GASTONIA — Larry Bradley still carries the memories.
Memories of the firefights on the perimeter of the air base at Da Nang.
Memories of hand-to-hand, to-the-death combat.
Memories of the constant bombardment of his Marine unit during the seemingly endless siege of Khe Sanh.
He has the nightmares too.
Nightmares of turning over faceless bodies after a firefight until he flips over a body and stares into his own face.
Nightmares of violence and of blood.
Nightmares that leave him in a cold, breathless sweat.
His body carries the scars of 30 months in Vietnam as well as his mind.
Three bullets pierced a leg. A shrapnel wound opened his body.
More debilitating than those wounds, however, was exposure to Agent Orange, the chemical used by the United States in an attempt to defoliate large swaths of Vietnamese jungle.
That exposure led to Type 2 diabetes. The disease brought physical disability, the loss of a foot, and put an end to his lifelong passion — building engines and working on any type of automobile.
So does a conversation with Bradley, 71, lead to expressions of bitterness and regret?
“I wouldn’t trade my experiences for anything,” said Bradley in his backyard workshop. “They helped make me who I am and what I am.”
We’ll get back to that workshop later. But first, some history.
A Gastonia native, Bradley would have been a graduate of Hunter Huss High. Instead, he quit school to join the Marines. Soon, he was one of the first Marines deployed to that “nasty little war” in Vietnam.
“It was rough,” Bradley remembered of that tour of duty. “But you had to deal with it. You had to deal with it or you didn’t survive.”
In addition to the wounds described above, Bradley also stepped on a “bouncing Betty” landmine, an action which should have left him blown to pieces.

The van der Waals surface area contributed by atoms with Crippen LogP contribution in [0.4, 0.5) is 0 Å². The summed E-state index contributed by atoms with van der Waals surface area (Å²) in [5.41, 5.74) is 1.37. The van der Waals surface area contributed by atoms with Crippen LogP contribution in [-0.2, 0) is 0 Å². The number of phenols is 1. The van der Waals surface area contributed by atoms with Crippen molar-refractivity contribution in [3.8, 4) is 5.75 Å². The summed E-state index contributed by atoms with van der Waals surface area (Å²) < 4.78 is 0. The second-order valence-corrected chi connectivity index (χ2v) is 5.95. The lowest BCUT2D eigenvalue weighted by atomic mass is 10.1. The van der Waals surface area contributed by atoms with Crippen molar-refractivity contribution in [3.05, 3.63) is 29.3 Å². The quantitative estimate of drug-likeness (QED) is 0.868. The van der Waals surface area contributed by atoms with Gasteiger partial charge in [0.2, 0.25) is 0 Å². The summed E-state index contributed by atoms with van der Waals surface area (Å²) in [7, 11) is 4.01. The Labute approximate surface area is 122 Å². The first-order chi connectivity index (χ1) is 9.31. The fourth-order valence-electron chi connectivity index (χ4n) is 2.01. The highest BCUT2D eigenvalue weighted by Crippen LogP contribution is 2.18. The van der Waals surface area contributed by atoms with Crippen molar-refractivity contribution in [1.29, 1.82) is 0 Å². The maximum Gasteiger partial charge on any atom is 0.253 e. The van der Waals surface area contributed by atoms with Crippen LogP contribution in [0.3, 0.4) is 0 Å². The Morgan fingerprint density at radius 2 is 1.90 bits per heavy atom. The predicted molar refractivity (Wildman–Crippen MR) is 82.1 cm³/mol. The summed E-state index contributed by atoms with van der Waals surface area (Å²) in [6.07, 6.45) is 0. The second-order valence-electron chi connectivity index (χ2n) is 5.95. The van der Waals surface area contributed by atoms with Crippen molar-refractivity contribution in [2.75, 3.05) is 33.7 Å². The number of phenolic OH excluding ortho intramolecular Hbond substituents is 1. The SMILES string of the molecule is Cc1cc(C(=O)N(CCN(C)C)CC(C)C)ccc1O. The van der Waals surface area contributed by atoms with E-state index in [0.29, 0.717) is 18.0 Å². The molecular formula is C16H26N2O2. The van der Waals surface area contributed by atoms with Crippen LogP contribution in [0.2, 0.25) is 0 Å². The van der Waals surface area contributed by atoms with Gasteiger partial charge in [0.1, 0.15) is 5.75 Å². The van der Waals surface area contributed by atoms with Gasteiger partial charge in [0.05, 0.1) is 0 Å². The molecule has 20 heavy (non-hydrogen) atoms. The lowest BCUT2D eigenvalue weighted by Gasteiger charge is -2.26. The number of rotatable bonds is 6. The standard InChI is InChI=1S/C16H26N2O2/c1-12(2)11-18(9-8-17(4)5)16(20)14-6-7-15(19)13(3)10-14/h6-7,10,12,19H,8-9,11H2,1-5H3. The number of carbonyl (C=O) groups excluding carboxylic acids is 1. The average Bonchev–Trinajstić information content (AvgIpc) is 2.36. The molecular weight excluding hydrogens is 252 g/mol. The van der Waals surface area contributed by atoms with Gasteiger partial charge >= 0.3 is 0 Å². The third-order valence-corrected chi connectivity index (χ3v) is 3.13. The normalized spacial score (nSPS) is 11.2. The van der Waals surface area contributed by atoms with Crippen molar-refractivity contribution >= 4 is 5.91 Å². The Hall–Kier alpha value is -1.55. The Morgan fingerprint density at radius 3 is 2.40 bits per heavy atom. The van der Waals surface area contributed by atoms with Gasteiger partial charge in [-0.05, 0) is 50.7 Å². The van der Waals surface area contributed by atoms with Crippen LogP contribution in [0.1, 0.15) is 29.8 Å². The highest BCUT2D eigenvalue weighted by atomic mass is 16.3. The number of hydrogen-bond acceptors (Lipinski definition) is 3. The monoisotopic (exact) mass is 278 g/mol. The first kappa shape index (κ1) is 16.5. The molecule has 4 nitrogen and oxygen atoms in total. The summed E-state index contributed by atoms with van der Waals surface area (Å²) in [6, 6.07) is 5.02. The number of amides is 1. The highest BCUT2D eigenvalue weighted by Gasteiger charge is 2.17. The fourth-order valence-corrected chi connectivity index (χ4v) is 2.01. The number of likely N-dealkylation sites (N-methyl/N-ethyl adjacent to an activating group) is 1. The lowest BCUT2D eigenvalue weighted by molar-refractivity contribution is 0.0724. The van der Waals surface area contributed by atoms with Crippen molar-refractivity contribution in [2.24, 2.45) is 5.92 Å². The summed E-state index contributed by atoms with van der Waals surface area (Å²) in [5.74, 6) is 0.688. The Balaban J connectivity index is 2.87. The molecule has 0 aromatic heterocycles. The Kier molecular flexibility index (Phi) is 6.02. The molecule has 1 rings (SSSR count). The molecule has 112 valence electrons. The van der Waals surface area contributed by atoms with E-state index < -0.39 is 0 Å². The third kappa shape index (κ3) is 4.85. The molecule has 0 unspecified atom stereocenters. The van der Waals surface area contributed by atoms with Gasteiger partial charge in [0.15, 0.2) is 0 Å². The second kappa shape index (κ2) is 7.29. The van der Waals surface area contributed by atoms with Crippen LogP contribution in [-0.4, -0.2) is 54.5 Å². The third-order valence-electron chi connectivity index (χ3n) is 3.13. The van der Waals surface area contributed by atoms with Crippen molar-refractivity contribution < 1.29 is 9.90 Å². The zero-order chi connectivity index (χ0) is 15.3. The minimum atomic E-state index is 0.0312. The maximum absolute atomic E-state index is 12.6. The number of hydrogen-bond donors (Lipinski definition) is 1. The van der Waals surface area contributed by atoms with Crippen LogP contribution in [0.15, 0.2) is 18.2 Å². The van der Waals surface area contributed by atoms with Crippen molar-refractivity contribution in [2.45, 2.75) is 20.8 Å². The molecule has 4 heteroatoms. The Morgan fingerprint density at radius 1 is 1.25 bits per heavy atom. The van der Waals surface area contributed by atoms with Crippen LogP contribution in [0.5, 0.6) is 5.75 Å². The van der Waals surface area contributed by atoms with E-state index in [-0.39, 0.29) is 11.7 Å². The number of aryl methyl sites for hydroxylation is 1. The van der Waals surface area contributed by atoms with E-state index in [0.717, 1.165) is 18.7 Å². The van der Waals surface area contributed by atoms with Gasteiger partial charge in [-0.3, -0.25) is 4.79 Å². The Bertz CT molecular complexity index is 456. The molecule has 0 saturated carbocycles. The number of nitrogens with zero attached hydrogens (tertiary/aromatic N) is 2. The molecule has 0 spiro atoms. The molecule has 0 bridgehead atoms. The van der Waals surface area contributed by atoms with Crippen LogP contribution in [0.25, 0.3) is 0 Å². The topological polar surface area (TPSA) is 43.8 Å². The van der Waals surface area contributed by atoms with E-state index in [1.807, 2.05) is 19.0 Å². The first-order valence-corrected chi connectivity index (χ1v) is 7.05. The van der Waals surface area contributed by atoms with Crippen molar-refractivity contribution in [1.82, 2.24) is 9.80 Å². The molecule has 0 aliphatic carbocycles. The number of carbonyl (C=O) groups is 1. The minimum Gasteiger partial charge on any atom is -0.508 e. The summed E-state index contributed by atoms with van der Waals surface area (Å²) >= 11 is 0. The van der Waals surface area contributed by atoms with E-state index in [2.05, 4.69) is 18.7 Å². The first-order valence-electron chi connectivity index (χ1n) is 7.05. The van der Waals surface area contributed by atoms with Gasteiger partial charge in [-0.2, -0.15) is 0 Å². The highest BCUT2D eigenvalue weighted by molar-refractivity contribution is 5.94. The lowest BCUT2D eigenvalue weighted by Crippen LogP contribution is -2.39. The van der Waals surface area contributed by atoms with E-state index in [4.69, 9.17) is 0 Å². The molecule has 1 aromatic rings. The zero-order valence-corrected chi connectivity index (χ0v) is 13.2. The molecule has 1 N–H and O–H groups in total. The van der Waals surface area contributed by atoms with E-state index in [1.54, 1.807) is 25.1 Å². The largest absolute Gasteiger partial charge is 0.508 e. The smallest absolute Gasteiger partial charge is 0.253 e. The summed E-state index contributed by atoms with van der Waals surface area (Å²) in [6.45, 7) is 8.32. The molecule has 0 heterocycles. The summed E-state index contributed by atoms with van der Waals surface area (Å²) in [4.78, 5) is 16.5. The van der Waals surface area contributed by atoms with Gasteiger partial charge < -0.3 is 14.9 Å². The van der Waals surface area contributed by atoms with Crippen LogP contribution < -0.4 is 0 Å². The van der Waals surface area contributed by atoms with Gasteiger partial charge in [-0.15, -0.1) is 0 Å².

Instead, the bomb did not go off.
“Got to thank Jesus for that one,” Bradley said. “He had other plans for my life.”
Those plans may have been in place, but when the young Marine returned from Vietnam late in the tumultuous year of 1968, he certainly wasn’t ready to follow them.
“All I wanted to do was fight and drink,” he remembered. “I wanted to ride motorcycles, fight and drink.”
Between the fighting and the drinking, however, Bradley re-discovered an aptitude for mechanics he had first evidenced as a teenager.
He worked for garages in Gastonia, and for a time had his own business, A&W Auto and Body Repair.
He also worked on race cars and did some dirt track racing himself.
But 17 years after coming home, Bradley still felt something was missing in his life. That vacuum would be filled in 1985 when he met his wife, Teresa, a nurse at Gaston Memorial.
“She saved me,” Bradley said. “She and the Lord Jesus saved me. I sold my motorcycle. I quit drinking. I was a changed man.”
Unfortunately, the damage done to Bradley’s body by his wounds and by diabetes was too great to reverse, and by 1992 he found himself unable to work any longer.
Bradley rediscovered a passion from his childhood — working on models.
The walls of the workshop are lined with hundreds of model cars Bradley has painstakingly constructed and painted over the years.
Suspended from the ceiling are dozens of military aircraft models, including a B-17, an homage to his dad, who served in the Army Air Corps during World War II.
Ship models include aircraft carriers, naval destroyers, even a model of President John Kennedy’s P.T. 109.
“This is my therapy,” said Bradley, who now uses a wheelchair, “but it’s also my prayer garden. My wife brings me out every morning, and I spend time in prayer before I start to working.”
“I put on some gospel music, and I have my prayer time,” Bradley continued. “This is my therapy. If it wasn’t for this place and the time I spend here, I’d be crazy.”
Bradley readily admits he suffers from depression and from nightmares, but he credits his wife, his family, his pastor at Salem Baptist Church, and most especially his faith for pulling him through.
Before he gets too much older, however, Bradley would like to share his passion for building models with younger people who could carry on his tradition.
“I’d love to share what I do and teach some younger people to do it,” he said. “I’d give anything if some young people wanted to spend time in the shop with me, to watch and to learn.”